FORMER Black Rhinos forward, Leslie “Muchinda” Kamuyoyo, was yesterday laid to rest at Glen Forest Cemetery with full military honours.
He died in a car accident in the early hours of Sunday.
He was 61.
Another army team’s legend, Gift “Shaft” Makoni, was seriously injured in the same crash, which also claimed the life of a female passenger.
And, yesterday, football stakeholders gathered to bid farewell to a player who was influential in writing Rhinos’ history.
His former teammate, Stanford “Stix” Mutizwa, described Kamuyoyo as a humble person.
Ironically, the duo had met just hours before the car crash.
“Kamuyoyo was a humble, friendly and very sociable man. His death shocked me especially given that we met as Black Rhinos legends on Saturday.
“We exchanged notes and we were planning several projects for the team.
“I was shocked to receive a call from a close friend on Sunday morning who broke the news about his death,” said Mutizwa.
He said Kamuyoyo was a good player who impressed in attack with his speed and skill.
“I played with so many good players but Kamuyoyo was an exceptional striker. He had all the attributes of a good striker.
“He was a very intelligent player and very skilful. The way he dribbled past defenders was out of this world and, on top of that, he was a scorer of good goals.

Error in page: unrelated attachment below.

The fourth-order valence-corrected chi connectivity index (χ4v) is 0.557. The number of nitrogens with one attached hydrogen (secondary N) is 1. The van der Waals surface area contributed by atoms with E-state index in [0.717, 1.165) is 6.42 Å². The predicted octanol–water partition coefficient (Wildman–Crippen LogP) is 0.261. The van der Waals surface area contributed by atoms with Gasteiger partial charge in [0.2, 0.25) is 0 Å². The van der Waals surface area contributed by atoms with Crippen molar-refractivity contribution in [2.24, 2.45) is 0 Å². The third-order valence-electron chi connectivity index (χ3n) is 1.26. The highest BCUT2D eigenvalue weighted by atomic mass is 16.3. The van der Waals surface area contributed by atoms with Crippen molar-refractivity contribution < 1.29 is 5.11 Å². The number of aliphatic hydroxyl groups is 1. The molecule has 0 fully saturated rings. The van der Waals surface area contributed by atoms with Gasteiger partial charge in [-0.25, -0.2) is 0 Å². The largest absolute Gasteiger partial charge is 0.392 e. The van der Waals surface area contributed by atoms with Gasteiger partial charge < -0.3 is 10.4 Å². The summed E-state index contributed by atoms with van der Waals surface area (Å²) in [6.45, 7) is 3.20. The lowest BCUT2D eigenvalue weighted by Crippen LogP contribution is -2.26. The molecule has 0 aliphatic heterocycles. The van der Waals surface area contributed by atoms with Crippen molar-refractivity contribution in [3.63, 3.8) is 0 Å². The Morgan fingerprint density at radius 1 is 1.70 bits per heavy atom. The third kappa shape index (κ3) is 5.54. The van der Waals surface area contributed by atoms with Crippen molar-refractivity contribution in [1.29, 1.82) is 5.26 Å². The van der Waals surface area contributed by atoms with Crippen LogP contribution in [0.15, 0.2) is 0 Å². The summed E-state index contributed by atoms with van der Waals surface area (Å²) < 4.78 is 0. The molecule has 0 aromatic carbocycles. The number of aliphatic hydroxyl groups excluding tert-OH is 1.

“He was a complete player.
“I played against him when he was still with BAT Ramblers and I then played alongside side him at Black Rhinos.
“We were like family. I am saddened by his passing on.”
Former Dynamos and CAPS United star, Eddie “Major” Muchongwe, who broke down while narrating how they grew up together, said football was poorer without Kamuyoyo.
“We grew up together in Mbare. Although we never played in the same team, we remained good friends bound by our Mbare roots.
“When he bought his house in Budiriro, he would regularly visit Mbare and, just last week, he was in the suburb where he met most of his childhood friends.
“Football is obviously poorer without him, we used to call him Muchinda and he loved it. I am devastated by the loss.”
Black Rhinos executive member, Eddie Dube, who played with Kamuyoyo in the army side’s glory days when they won the league in 1984 and 1987, said life will never be the same again.
“This is a sad chapter in my life. We were very close and neighbours in Budiriro. The way he died is very sad.”
Kamuyoyo was a retired soldier having left the army on medical grounds.
He was given military respect during his burial.
He is survived by four children, Georgina (33), Shylet (32), Nolan (31) and Tawanda (23).